Could Statins Improve the Outcome of Influenza?
By Luciana Borio, M.D. and John G. Bartlett, M.D., September 29, 2005
Dr. David Fedson, former Director of Medical Affairs at Aventis Pasteur MSD, recently suggested that statin therapy might have a role in ameliorating the natural course of severe influenza infection, and its use in this setting should be investigated further (Bulls, Bears, and Birds: Preparing the Financial Industry for a Pandemic, NY, 9-23-05).
Statin (HMG-CoA reductase inhibitor) therapy in cardiovascular disease stems from its lipid-lowering effect as well as its anti-inflammatory properties. Statins have been shown to prevent the activation of NF-kappaB, a transcription factor involved in the activation of cytokine genes during inflammation. Influenza virus also triggers the release of cytokines.
In a prospective, observational cohort study of 361 patients, prior statin therapy for at least one month before the onset of acute bacterial infection was associated with a decreased rate of both severe sepsis and ICU admission . Severe sepsis developed in 19% of patients off statin therapy and in 2.4% of patients on statin therapy (RR 0.13, 0.03-0.52). Furthermore, 12.2% of patients off statin therapy required ICU admission, compared with only 3.7% of patients on statin therapy (RR 0.30, 0.1-0.95). This was especially significant since patients treated with statins have significant comorbidities, which impart a worse prognosis after serious infections.
A more recent retrospective cohort study examined the effect of prior use of statins on 30-day mortality for patients hospitalized with community-acquired pneumonia . Of 787 patients, 110 (14%) were on statins at presentation. In a multivariable regression analysis, the use of statins was associated with decreased 30-day mortality (odds ratio of 0.36, 95% confidence interval 0.14-0.92).
In an article in this month’s edition of Science , Ensirink reports on an epidemiological study from the Netherlands, in which the researchers examined a database of 60,000 primary care patients. They found that during influenza seasons between 1996 and 2003, patients who had at least two statin prescriptions in the previous year had a 26% lower risk of developing pneumonia. (This data is not yet published but was presented at The Second European Influenza Conference in Malta, 9-11-2005.)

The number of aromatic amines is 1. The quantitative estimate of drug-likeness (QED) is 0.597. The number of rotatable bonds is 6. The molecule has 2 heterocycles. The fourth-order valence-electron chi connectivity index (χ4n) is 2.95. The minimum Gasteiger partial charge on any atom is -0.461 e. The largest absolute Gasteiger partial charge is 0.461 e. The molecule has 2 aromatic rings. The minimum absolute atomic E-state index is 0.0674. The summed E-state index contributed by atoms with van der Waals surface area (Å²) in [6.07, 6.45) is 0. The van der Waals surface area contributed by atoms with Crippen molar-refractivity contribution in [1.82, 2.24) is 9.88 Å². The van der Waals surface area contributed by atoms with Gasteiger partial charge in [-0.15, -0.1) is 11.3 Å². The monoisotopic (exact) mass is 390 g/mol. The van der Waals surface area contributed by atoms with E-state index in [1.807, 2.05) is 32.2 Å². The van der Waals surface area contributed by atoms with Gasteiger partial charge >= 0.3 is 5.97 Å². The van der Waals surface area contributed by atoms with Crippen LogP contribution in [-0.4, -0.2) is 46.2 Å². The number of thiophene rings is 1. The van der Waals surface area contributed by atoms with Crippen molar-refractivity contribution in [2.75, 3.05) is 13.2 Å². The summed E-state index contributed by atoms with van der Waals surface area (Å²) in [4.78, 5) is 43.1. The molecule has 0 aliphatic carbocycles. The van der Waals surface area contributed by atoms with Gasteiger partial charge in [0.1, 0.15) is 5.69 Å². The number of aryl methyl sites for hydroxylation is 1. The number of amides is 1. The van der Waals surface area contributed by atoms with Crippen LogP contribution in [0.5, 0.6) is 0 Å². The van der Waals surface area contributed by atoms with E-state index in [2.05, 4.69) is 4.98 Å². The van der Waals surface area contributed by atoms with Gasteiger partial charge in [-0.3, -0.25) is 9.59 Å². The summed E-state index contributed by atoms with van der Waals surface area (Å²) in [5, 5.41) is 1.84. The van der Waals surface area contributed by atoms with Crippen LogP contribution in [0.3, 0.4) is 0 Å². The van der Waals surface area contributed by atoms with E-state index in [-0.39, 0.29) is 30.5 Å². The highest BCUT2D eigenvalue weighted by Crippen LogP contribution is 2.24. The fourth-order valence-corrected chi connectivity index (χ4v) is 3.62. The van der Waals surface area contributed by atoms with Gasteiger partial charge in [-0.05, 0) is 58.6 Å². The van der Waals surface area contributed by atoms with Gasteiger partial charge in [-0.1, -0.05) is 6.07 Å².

These studies suggest that statin therapy may ameliorate the course and/or prevent complications of influenza.
In these studies, it appears that all of the people were already receiving statins when they got infected. Whether statins would be beneficial after the onset of symptoms is still unknown. However, further investigation is merited. This is particularly important given the likelihood that vaccines and antiviral agents will be in short supply during an influenza pandemic, and statins are widely available and may be produced relatively inexpensively.
Almog Y, Shefer A, Novack V, et al. Prior statin therapy is associated with a decreased rate of severe sepsis. Circulation. Aug 17 2004;110(7):880-885.
Mortensen EM, Restrepo MI, Anzueto A, Pugh J. The effect of prior statin use on 30-day mortality for patients hospitalized with community-acquired pneumonia. Respir Res. Jul 25 2005;6:82.
Enserink M. Infectious disease. Old drugs losing effectiveness against flu; could statins fill gap? Science. Sep 23 2005;309(5743):1976-1977.